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October 29, 2010


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Bill Forbes

Now listening to Amazon samples from a double album of "Four Freshmen and Five Trombones" and "Four Freshmen and Five Trumpets". Lovely Stuff!


The picture of the four singers grouped around one side of a single mic made me curious about how this was recorded. According to Wikipedia the first stereo Lps weren't released until three years later in '58. While not shown on the album cover pictured here, the one pictured on Amazon says "Duophonic Sound." (Meaning?) Wiki also states that the BBC made stereo broadcasts in 1924 although it's not clear who would have had the equipment to listen to them on.

Ed Leimbacher

Seems to me Duophonic was the duo-phoney name Capitol invented for its artificial Stereo reissues--after-the-fact attempts to keep up with changed technology. Personally, I have no gripes with strong Mono originals. And there must be a solid and stubborn "Back to Mono" movement since Sony has just issued a set of Dylan's first seven or eight albums in the Mono that he and producer(s) preferred and made as sonically excellent as was possible. (Ditto the Beatles.) As for Stereo, Duke and RCA experimented with it in the Thirties I believe.


Ed, thanks for the info! Mono is definitely preferable to the fake stereo stuff done with filtering. However some stereo reissues are of albums that were originally issued in mono, but have been remixed from original multi-track recordings. Hopefully they aren't using the "duophonic" masters for the Freshmen reissues! I'm not aware of any Duke/RCA recordings from the '30s in stereo, which isn't to say that they don't exist. According to Wiki the first large scale use of stereo was on the 1940 Disney film "Fantasia." I suspect that this would only have been available at certain theaters though.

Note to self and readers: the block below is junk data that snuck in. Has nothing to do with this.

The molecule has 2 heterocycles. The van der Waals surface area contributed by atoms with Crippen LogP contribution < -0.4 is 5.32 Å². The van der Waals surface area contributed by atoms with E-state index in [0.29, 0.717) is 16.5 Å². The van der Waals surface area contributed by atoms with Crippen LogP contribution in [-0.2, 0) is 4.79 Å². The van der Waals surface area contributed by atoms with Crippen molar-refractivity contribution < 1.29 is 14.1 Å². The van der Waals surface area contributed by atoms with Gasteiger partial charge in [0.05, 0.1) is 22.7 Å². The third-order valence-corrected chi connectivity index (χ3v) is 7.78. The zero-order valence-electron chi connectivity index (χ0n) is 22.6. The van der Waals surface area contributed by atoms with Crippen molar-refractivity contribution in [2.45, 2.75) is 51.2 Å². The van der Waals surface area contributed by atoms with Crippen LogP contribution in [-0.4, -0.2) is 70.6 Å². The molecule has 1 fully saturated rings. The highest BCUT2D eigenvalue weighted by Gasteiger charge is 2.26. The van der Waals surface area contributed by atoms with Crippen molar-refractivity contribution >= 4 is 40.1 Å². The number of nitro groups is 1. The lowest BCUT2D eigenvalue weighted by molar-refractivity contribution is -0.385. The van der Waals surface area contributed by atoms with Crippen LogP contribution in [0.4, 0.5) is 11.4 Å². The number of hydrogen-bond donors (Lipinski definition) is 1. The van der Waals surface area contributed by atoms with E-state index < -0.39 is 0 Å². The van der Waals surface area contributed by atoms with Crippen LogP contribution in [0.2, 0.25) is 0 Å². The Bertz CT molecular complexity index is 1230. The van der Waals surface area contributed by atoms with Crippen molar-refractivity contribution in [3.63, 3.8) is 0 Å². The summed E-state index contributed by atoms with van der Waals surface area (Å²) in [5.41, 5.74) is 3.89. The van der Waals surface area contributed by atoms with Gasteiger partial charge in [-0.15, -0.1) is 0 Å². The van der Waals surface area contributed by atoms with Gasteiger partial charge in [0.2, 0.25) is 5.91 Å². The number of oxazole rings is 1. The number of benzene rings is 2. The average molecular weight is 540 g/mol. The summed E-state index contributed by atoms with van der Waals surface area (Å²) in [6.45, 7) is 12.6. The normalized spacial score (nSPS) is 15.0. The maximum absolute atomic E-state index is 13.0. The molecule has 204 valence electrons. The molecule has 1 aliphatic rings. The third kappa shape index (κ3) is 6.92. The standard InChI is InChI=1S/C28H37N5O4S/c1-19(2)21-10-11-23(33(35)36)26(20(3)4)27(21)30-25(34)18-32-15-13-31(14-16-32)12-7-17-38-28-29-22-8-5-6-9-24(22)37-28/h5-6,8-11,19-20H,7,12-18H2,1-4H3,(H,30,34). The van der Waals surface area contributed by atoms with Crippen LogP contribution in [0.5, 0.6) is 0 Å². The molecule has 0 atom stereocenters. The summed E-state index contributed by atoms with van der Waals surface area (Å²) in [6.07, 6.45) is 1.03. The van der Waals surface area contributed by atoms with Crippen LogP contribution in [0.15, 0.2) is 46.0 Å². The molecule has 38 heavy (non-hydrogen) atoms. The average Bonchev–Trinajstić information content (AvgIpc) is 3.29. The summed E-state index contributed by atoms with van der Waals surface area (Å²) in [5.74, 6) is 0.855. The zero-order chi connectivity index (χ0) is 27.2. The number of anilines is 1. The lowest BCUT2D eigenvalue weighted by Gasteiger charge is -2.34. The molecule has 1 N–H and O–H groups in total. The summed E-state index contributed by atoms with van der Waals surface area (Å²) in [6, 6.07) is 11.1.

Ed Leimbacher

Okay, to follow through... In 1932, RCA had Duke cut a pair of near 8-minute "hits" medleys for experimental longplay 10" discs (and maybe standard 12") and, as I recall, these were recorded in an accidental version of Stereo (different mixes on two separated mics), but not released that way. They finally appeared on some obscure LP in the '70s or '80s devoted to littleknown early Stereo recordings (Classical stuff mostly)--and probably on some RCA issue since then that I can't cite, the huge 24-disc set being most likely.

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  • Marc Myers writes regularly for The Wall Street Journal and is author of "Anatomy of a Song" (Grove) and "Why Jazz Happened." Founded in 2007, JazzWax is a two-time winner of the Jazz Journalists Association's best blog award.

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